It Was Winter
Winter came as it does in this valley.
After eight dry months rain fell
And the mountains, straw-colored, turned green for a while.
In the canyons where gray laurels
Graft their stony roots to granite,
Streams must have filled the dried-up creek beds.
Ocean winds churned the eucalyptus trees,
And under clouds torn by a crystal of towers
Prickly lights were glowing on the docks.
This is not a place where you sit under a café awning
On a marble piazza, watching the crowd,
Or play the flute at a window over a narrow street
While children’s sandals clatter in the vaulted entryway.
They heard of a land, empty and vast,
Bordered by mountains. So they went, leaving behind crosses
Of thorny wood and traces of campfires.
As it happened, they spent winter in the snow of a mountain pass,
And drew lots and boiled the bones of their companions;
And so afterward a hot valley where indigo could be grown
Seemed beautiful to them. And beyond, where fog
Heaved into shoreline coves, the ocean labored.
Sleep: rocks and capes will lie down inside you,
War councils of motionless animals in a barren place,
Basilicas of reptiles, a frothy whiteness.
Sleep on your coat, while your horse nibbles grass
And an eagle gauges a precipice.
When you wake up, you will have the parts of the world.
West, an empty conch of water and air.
East, always behind you, the voided memory of snow-covered fir.
And extending from your outspread arms
Nothing but bronze grasses, north and south.
We are poor people, much afflicted.
We camped under various stars,
Where you dip water with a cup from a muddy river
And slice your bread with a pocketknife.
This is the place; accepted, not chosen.
We remembered that there were streets and houses where we came
So there had to be houses here, a saddler’s signboard,
A small veranda with a chair. But empty, a country where
The thunder beneath the rippled skin of the earth,
The breaking waves, a patrol of pelicans, nullified us.
As if our vases, brought here from another shore,
Were the dug-up spearheads of some lost tribe
Who fed on lizards and acorn flour.
And here I am walking the eternal earth.
Tiny, leaning on a stick.
I pass a volcanic park, lie down at a spring,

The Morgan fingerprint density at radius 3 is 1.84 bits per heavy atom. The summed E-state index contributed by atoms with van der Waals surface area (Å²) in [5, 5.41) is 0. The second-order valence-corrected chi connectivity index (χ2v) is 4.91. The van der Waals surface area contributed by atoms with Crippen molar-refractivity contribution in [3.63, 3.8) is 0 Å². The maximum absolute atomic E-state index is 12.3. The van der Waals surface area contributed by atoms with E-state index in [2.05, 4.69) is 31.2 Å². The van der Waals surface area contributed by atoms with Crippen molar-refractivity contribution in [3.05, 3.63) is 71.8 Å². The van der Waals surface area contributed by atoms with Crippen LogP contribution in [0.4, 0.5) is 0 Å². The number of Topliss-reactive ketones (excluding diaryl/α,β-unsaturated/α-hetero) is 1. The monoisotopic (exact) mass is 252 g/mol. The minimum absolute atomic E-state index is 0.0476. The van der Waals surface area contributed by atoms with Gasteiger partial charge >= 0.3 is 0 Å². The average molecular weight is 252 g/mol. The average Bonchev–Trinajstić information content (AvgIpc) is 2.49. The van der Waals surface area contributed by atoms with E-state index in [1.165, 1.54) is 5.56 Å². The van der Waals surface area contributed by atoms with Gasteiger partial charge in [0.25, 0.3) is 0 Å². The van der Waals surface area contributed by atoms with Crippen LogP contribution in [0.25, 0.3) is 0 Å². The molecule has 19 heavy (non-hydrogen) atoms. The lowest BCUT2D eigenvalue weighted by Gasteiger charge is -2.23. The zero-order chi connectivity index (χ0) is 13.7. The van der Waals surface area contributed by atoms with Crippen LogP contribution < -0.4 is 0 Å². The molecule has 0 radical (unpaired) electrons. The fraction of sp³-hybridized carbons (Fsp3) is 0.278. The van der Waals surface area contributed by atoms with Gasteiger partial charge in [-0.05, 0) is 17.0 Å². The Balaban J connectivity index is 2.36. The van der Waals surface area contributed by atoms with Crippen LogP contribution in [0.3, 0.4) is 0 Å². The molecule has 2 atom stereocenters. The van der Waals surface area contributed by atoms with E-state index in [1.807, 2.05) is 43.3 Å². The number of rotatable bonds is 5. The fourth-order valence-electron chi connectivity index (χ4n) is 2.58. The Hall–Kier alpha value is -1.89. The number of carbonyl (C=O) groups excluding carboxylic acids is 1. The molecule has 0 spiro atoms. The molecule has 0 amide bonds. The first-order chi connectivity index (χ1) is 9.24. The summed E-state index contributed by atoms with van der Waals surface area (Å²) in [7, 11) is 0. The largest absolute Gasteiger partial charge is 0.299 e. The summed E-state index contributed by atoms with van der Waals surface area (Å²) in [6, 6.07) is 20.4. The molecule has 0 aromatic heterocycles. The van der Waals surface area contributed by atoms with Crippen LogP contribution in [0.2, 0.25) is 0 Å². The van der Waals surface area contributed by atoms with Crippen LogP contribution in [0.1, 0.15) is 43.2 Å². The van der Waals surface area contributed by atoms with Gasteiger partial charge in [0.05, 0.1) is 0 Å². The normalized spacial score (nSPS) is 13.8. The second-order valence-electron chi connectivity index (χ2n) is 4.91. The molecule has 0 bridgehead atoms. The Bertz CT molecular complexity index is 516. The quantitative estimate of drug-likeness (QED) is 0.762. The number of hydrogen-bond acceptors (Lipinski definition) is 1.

Not knowing how to express what is always and everywhere:
The earth I cling to is so solid
Under my breast and belly that I feel grateful
For every pebble, and I don’t know whether
It is my pulse or the earth’s that I hear,
When the hems of invisible silk vestments pass over me,
Hands, wherever they have been, touch my arm,
Or small laughter, once, long ago over wine,
With lanterns in the magnolias, for my house is huge.
Czeslaw Milosz's Other Poems
Read this poem in other languages
This poem has not been translated into any other language yet.
Comments about this poem (It Was Winter by Czeslaw Milosz )
(1 February 1902 – 22 May 1967)
(March 26, 1874 – January 29, 1963)
(12 July 1904 – 23 September 1973)
(4 April 1928 - 28 May 2014)
(September 25, 1930 – May 10, 1999)
(31 May 1819 - 26 March 1892)
(10 December 1830 – 15 May 1886)
Edgar Allan Poe
(19 January 1809 - 7 October 1849)
William Butler Yeats
(13 June 1865 – 28 January 1939)
(26 April 1564 - 23 April 1616)
- Dreams, Langston Hughes
- As I Grew Older, Langston Hughes
- I Dream A World, Langston Hughes
- Still I Rise, Maya Angelou
- The Road Not Taken, Robert Frost
- Mother to Son, Langston Hughes
- I, Too, Langston Hughes
- Daffodils, William Wordsworth
- Tonight I can write the saddest lines, Pablo Neruda
- Suicide's Note, Langston Hughes
Poem of the Day
- Many Third-Classers, Bijay Kant Dubey
- As A Man, I Hate The Fanatic The Most, Bijay Kant Dubey
- Bapu, In Your Memory, Bijay Kant Dubey
- The Mirth of William, James Merchant
- -Untitled- (2), Morgan Siegel
- The Short Ballad of Egg Boy, James Merchant
- Logic in Life, Jayatissa Liyanage
- - Lady Andrea on the meadowland, Giorgio A. V.
- Lady Andrea on the meadowland, Giorgio A. V.
- Let Us Go for a Walk, Valsa George